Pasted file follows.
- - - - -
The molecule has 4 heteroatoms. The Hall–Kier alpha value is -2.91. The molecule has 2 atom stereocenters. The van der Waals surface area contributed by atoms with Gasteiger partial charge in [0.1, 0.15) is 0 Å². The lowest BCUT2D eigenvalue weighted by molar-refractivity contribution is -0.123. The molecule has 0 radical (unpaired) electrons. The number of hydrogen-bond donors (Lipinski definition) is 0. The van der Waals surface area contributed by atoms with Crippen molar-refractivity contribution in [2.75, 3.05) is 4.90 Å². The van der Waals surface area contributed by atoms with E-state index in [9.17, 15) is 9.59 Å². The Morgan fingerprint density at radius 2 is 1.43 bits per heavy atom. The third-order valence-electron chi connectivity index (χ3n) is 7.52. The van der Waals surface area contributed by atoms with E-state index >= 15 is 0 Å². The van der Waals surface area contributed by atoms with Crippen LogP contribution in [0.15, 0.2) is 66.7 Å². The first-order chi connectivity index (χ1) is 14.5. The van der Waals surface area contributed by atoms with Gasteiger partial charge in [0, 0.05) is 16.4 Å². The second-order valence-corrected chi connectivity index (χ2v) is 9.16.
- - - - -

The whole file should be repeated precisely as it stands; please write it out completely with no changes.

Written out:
The molecule has 4 heteroatoms. The Hall–Kier alpha value is -2.91. The molecule has 2 atom stereocenters. The van der Waals surface area contributed by atoms with Gasteiger partial charge in [0.1, 0.15) is 0 Å². The lowest BCUT2D eigenvalue weighted by molar-refractivity contribution is -0.123. The molecule has 0 radical (unpaired) electrons. The number of hydrogen-bond donors (Lipinski definition) is 0. The van der Waals surface area contributed by atoms with Crippen molar-refractivity contribution in [2.75, 3.05) is 4.90 Å². The van der Waals surface area contributed by atoms with E-state index in [9.17, 15) is 9.59 Å². The Morgan fingerprint density at radius 2 is 1.43 bits per heavy atom. The third-order valence-electron chi connectivity index (χ3n) is 7.52. The van der Waals surface area contributed by atoms with E-state index >= 15 is 0 Å². The van der Waals surface area contributed by atoms with Crippen LogP contribution in [0.15, 0.2) is 66.7 Å². The first-order chi connectivity index (χ1) is 14.5. The van der Waals surface area contributed by atoms with Gasteiger partial charge in [0, 0.05) is 16.4 Å². The second-order valence-corrected chi connectivity index (χ2v) is 9.16.